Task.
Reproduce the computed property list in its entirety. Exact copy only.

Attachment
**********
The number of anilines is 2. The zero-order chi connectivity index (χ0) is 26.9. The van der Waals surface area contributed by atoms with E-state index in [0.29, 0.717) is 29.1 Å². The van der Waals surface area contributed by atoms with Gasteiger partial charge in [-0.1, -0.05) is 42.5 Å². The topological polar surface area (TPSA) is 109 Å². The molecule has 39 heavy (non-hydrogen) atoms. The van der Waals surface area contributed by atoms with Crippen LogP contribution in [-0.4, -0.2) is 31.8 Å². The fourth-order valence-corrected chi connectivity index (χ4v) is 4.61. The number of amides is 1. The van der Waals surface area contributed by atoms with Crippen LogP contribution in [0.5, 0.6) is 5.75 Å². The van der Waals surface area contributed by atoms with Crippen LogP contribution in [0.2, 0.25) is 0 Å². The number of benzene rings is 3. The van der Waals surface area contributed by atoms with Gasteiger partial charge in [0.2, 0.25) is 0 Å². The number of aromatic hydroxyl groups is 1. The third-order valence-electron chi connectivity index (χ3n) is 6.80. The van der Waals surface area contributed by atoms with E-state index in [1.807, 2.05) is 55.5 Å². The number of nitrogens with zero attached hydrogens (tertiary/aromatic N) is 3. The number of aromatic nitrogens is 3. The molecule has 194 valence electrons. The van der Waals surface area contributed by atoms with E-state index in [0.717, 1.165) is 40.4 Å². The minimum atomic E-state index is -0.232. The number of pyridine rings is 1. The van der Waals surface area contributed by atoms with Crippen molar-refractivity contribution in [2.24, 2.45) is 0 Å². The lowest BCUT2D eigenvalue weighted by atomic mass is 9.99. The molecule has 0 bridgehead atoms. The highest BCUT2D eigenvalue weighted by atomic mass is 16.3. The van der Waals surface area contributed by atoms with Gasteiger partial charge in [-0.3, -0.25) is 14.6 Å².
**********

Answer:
The number of anilines is 2. The zero-order chi connectivity index (χ0) is 26.9. The van der Waals surface area contributed by atoms with E-state index in [0.29, 0.717) is 29.1 Å². The van der Waals surface area contributed by atoms with Gasteiger partial charge in [-0.1, -0.05) is 42.5 Å². The topological polar surface area (TPSA) is 109 Å². The molecule has 39 heavy (non-hydrogen) atoms. The van der Waals surface area contributed by atoms with Crippen LogP contribution in [-0.4, -0.2) is 31.8 Å². The fourth-order valence-corrected chi connectivity index (χ4v) is 4.61. The number of amides is 1. The van der Waals surface area contributed by atoms with Crippen LogP contribution in [0.5, 0.6) is 5.75 Å². The van der Waals surface area contributed by atoms with Crippen LogP contribution in [0.2, 0.25) is 0 Å². The number of benzene rings is 3. The van der Waals surface area contributed by atoms with Gasteiger partial charge in [0.2, 0.25) is 0 Å². The number of aromatic hydroxyl groups is 1. The third-order valence-electron chi connectivity index (χ3n) is 6.80. The van der Waals surface area contributed by atoms with E-state index in [1.807, 2.05) is 55.5 Å². The number of nitrogens with zero attached hydrogens (tertiary/aromatic N) is 3. The number of aromatic nitrogens is 3. The molecule has 194 valence electrons. The van der Waals surface area contributed by atoms with E-state index in [0.717, 1.165) is 40.4 Å². The minimum atomic E-state index is -0.232. The number of pyridine rings is 1. The van der Waals surface area contributed by atoms with Crippen molar-refractivity contribution in [2.24, 2.45) is 0 Å². The lowest BCUT2D eigenvalue weighted by atomic mass is 9.99. The molecule has 0 bridgehead atoms. The highest BCUT2D eigenvalue weighted by atomic mass is 16.3. The van der Waals surface area contributed by atoms with Gasteiger partial charge in [-0.3, -0.25) is 14.6 Å².